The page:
Home » Features You are browsing entries filed in “Features”

Facts are Not Stupid Things: Lessons from The Reagan Show

By Heather Hendershot. One week after Donald Trump’s inauguration, Sinclair Lewis’s It Can’t Happen Here reached the #9 position in book sales on Amazon. Brave New World held the #15 slot. Sales also spiked for Margaret Atwood’s The Handmaid’s Tale. At the same time, according to Penguin USA, sales of 1984 increased by 9,500 percent. The 1984 uptick […]

Posted in Features | Read More »

Still More to the Story: I Am a Fugitive from a Chain Gang! by Scott Allen Nollen and Paul Muni by Michael B. Druxman

A Book Review Essay by Matthew Sorrento. It may be tempting to recommend Scarface (1932) or Little Caesar (1930) as a first viewing to newcomers of pre-Code. However, Mervyn LeRoy’s I Am A Fugitive from A Chain Gang! (1932) or the similarly powerful Wild Boys of the Road (William Wellman, 1933) are stronger choices with […]

Posted in Features | Read More »

Master of Italian Gothic – Riccardo Freda: The Life and Works of a Born Filmmaker by Roberto Curti

A Book Review Essay by Tony Williams. Many decades ago I heard a comment made by a respected scholar, and affirmed by a graduate student whom he later hailed as England’s greatest film critic, concerning the merits of destroying all films that did not live up to any canonical cinematic Great Tradition definitions. They both […]

Posted in Features | Read More »

When Tay Garnett Met Frankie and Johnnie: Her Man (1930)

by John Andrew Gallagher. Tay Garnett and and writer Howard Higgin spent the months of February and March, 1930 on Catalina Island writing Her Man, sharing a house with Lewis Milestone, who was working on the script of All Quiet on the Western Front with George Cukor, George Abbott, Del Henderson, and Maxwell Anderson. The […]

Posted in Features | Read More »

The Roots of Social Change: Ermanno Olmi’s The Tree of Wooden Clogs on Criterion

By Christopher Weedman. The Criterion Collection deserves to be commended for their continued efforts to bring greater attention to the underappreciated films of director Ermanno Olmi. It is regrettable that, over the past fifty years, this Italian filmmaker’s deeply humanist oeuvre has largely lived in the critical shadows of the country’s acknowledged art cinema maestros […]

Posted in Features | Read More »

The Function of Film Criticism at Any Time

By Christopher Sharrett. Readers will note that my title derives from essays and certain phrases by Matthew Arnold, T. S. Eliot, F. R. Leavis, D. H. Lawrence, Robin Wood, and Andrew Britton. I in fact stole it from Leavis, and will risk pomposity. In no way would I claim that my slapdash work has much […]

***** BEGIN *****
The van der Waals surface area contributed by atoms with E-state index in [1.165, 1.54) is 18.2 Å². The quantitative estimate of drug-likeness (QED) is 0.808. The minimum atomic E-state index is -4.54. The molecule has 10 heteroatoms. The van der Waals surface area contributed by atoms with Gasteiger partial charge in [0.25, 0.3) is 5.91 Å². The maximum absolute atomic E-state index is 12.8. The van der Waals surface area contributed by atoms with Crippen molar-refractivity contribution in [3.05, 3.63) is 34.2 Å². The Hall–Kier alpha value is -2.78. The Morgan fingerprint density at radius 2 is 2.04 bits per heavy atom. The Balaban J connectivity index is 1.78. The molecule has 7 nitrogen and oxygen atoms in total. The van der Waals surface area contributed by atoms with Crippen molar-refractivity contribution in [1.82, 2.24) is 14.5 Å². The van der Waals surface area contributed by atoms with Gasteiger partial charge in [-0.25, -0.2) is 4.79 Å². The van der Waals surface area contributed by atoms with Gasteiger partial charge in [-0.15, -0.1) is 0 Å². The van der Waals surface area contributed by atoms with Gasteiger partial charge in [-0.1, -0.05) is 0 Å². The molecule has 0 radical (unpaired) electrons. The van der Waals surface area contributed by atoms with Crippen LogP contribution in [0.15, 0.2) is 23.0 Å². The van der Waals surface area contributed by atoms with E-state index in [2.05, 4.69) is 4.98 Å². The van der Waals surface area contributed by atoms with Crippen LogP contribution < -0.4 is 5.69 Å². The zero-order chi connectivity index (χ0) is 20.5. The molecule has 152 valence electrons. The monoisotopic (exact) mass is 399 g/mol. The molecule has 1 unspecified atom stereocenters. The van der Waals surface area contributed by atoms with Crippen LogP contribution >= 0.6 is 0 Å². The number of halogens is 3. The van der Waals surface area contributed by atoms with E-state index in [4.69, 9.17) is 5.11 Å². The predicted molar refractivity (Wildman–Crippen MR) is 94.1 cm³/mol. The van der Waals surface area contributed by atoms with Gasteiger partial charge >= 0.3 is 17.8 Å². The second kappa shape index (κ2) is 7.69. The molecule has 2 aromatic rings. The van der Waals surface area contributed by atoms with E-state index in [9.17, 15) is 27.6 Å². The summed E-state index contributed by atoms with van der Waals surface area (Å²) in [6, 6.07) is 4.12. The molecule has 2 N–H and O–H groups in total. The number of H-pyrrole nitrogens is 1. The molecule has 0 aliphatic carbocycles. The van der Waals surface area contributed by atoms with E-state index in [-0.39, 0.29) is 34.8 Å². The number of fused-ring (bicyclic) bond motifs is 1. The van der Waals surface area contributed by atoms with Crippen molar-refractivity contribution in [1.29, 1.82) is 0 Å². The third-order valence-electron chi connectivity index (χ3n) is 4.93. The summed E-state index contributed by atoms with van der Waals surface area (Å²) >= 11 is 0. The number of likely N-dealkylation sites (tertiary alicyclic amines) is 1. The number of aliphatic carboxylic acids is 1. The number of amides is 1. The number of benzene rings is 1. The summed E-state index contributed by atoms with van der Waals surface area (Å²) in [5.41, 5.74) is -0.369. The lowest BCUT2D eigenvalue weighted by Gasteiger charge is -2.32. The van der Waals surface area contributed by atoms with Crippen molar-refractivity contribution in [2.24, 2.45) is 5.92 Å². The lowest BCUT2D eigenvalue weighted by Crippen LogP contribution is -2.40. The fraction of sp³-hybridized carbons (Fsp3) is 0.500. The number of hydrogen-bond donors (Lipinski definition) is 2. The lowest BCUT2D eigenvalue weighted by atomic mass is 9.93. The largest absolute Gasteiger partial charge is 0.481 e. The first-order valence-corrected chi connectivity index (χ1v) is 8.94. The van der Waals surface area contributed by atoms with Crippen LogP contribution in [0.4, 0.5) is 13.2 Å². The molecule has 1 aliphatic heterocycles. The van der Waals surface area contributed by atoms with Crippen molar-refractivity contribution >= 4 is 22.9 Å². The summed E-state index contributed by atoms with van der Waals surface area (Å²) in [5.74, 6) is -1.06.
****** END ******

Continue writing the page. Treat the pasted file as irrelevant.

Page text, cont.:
Posted in Features | Read More »

A Forgotten Country’s Forgotten Cinema: Searching for Hope in Post-Soviet Moldovan Cinema

By Brandon Konecny. It has been suggested, sometimes by Moldovan film professionals themselves, that cinema does not currently exist in the Republic of Moldova, Europe’s poorest and perhaps least known country. At first blush, we might feel inclined to accept this assertion. After all, Moldova’s cinema was virtually nonexistent in the 1990s, and some have […]

Posted in Features | Read More »

Kentucky Fried Chicken in the Moonlight

By Orville Lloyd Douglas. Black people are still mentally enslaved; even in the 21st century there is a psychic need by some Black artists to seek white approval and acceptance. The universal acclaim of the independent film Moonlight is due to white film critics, most heterosexual. Black films are made for white people, not for […]

Posted in Features | Read More »

The Aesthetic Majesty of King Hu: A Touch of Zen on Criterion

By Tony Williams. As I write, hours tick away for the latest unimportant event in film history – the Hollywood Academy Awards which will have millions glued to their television sets totally unware both of its worthless significance and the nauseating spectacle of a meritless institution narcissistically patting itself on the back to award prizes […]

Posted in Features | Read More »

The Resurrection of Abel Gance’s J’accuse (1938) on Olive Films

By Christopher Weedman. The past couple of months have been full of rich rewards for admirers of the late Abel Gance. This brilliant and innovative French film director enriched the visual vocabulary of the early cinema with his silent spectacles J’accuse (1919), La Roue (1923), and Napoléon (1927), which were instrumental in the evolution of […]

Posted in Features | Read More »